By Sofie Kwiatkowski, News Reporter
Bristol's Social Sciences and Law Faculty are running a successful new unit for the second year in a row aiming to provide an alternate and critical history of political though to a standard course.
The course in run by senior lecturer in Sociology, Politics and International Studies, Dr Alix Dietzel and is offered to third years, encouraging learning that challenges male-heavy, western-centric philosophy curriculum. It has a focus on the sexist and racist nature of political philosophy, drawing attention to the exclusion of women's ideas from mainstream philosophy.
The unit was inspired by a 2020 book called The Philosopher Queens: The lives and legacies of philosophy's unsung women, edited by Rebecca Buxton and Lisa Whiting.
Participants discuss why women, and particularly women of colour, are written out of the philosophy canon, and why many others never had the opportunity to become philosophers, before discussing female philosophers and their views,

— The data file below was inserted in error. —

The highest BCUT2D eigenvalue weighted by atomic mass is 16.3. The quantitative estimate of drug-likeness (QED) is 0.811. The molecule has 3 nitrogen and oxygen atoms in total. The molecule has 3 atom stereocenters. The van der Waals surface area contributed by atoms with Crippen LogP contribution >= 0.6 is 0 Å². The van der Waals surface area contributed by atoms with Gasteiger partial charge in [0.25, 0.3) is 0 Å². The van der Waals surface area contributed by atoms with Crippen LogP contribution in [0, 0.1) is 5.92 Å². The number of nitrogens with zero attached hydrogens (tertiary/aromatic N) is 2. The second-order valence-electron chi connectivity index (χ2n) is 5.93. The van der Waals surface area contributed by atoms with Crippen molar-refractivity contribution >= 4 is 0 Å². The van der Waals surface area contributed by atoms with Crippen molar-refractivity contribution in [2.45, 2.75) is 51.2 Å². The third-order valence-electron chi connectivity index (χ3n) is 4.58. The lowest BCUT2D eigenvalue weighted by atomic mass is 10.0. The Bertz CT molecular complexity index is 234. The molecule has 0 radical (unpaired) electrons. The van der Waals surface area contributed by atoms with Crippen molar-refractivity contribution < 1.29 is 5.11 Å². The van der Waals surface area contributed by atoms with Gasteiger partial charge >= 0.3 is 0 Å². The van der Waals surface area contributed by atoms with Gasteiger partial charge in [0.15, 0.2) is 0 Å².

Dr Dietzel says that although putting together the unit was 'risky,' she was 'passionate about creating the course for anyone who felt that philosophy is stale, male, and pale.'
Dr Dietzel went on to say that she had found it difficult to be a woman in philosophy, and describes her unit as allowing herself and her students to ask 'big questions' about their own role as philosophers. 'It turns out you don't always have to be an academic expert to make an exciting unit, you can draw on lived experience and co-create a space of learning with your students, not for them.'
Described as being a 'big hit' with students who thought philosophy wasn't for them, one student said she took the unit as she 'admired' Dr Dietzel and is 'very excited to see the representation of women's viewpoints in a male-dominated world like academia.'
Professor Tansy Jessop, the University's Pro Vice-Chancellor for Education, said: 'Philosophy Queens headlines female philosophers in contrast to the traditional canon populated by western, male philosophers.
'I'm excited that Alix has opened the way for our students to learn from ground-breaking women philosophers and from traditions inside and outside the dominant western paradigm.
'This is a long-overdue and much needed development, which will enable our students to experience a more democratic education.'
The unit is available to those studying Politics.